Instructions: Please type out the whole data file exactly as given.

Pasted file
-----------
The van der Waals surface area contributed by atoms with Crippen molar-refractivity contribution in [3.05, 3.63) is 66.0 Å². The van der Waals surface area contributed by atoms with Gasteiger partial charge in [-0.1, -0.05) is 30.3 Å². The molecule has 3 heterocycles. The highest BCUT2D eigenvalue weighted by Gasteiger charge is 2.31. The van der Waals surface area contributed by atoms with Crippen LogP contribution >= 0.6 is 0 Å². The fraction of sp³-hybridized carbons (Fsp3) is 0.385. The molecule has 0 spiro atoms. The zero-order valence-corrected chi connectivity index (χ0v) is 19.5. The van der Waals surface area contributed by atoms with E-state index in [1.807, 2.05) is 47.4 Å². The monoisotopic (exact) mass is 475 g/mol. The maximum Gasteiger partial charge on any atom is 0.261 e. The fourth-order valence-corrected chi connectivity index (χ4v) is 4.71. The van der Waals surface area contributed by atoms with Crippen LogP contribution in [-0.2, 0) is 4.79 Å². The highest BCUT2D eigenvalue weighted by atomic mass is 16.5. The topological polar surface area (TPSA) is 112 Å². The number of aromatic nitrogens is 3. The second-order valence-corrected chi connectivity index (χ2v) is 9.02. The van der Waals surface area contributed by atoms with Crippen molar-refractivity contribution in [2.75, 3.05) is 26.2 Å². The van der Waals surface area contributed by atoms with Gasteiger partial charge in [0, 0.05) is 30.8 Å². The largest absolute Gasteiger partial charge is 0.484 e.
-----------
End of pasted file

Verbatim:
The van der Waals surface area contributed by atoms with Crippen molar-refractivity contribution in [3.05, 3.63) is 66.0 Å². The van der Waals surface area contributed by atoms with Gasteiger partial charge in [-0.1, -0.05) is 30.3 Å². The molecule has 3 heterocycles. The highest BCUT2D eigenvalue weighted by Gasteiger charge is 2.31. The van der Waals surface area contributed by atoms with Crippen LogP contribution >= 0.6 is 0 Å². The fraction of sp³-hybridized carbons (Fsp3) is 0.385. The molecule has 0 spiro atoms. The zero-order valence-corrected chi connectivity index (χ0v) is 19.5. The van der Waals surface area contributed by atoms with E-state index in [1.807, 2.05) is 47.4 Å². The monoisotopic (exact) mass is 475 g/mol. The maximum Gasteiger partial charge on any atom is 0.261 e. The fourth-order valence-corrected chi connectivity index (χ4v) is 4.71. The van der Waals surface area contributed by atoms with Crippen LogP contribution in [-0.2, 0) is 4.79 Å². The highest BCUT2D eigenvalue weighted by atomic mass is 16.5. The topological polar surface area (TPSA) is 112 Å². The number of aromatic nitrogens is 3. The second-order valence-corrected chi connectivity index (χ2v) is 9.02. The van der Waals surface area contributed by atoms with Crippen molar-refractivity contribution in [2.75, 3.05) is 26.2 Å². The van der Waals surface area contributed by atoms with Gasteiger partial charge in [0, 0.05) is 30.8 Å². The largest absolute Gasteiger partial charge is 0.484 e.